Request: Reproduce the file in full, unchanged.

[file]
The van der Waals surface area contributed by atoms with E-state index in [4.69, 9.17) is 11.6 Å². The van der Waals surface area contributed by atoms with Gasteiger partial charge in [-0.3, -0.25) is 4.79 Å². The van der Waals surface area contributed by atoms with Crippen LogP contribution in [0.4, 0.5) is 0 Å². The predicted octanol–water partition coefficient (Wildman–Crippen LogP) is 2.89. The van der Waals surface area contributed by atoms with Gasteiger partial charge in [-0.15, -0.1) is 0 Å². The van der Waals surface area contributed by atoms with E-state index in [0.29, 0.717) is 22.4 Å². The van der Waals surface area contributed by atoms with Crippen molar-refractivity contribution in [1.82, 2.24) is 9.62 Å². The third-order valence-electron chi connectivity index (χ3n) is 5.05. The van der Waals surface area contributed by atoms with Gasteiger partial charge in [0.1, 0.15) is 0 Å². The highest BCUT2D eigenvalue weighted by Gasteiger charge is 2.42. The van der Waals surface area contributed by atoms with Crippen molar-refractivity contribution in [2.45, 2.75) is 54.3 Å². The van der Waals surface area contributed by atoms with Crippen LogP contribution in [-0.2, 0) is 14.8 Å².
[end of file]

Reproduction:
The van der Waals surface area contributed by atoms with E-state index in [4.69, 9.17) is 11.6 Å². The van der Waals surface area contributed by atoms with Gasteiger partial charge in [-0.3, -0.25) is 4.79 Å². The van der Waals surface area contributed by atoms with Crippen LogP contribution in [0.4, 0.5) is 0 Å². The predicted octanol–water partition coefficient (Wildman–Crippen LogP) is 2.89. The van der Waals surface area contributed by atoms with Gasteiger partial charge in [-0.15, -0.1) is 0 Å². The van der Waals surface area contributed by atoms with E-state index in [0.29, 0.717) is 22.4 Å². The van der Waals surface area contributed by atoms with Crippen molar-refractivity contribution in [1.82, 2.24) is 9.62 Å². The third-order valence-electron chi connectivity index (χ3n) is 5.05. The van der Waals surface area contributed by atoms with Gasteiger partial charge in [0.1, 0.15) is 0 Å². The highest BCUT2D eigenvalue weighted by Gasteiger charge is 2.42. The van der Waals surface area contributed by atoms with Crippen molar-refractivity contribution in [2.45, 2.75) is 54.3 Å². The van der Waals surface area contributed by atoms with Crippen LogP contribution in [-0.2, 0) is 14.8 Å².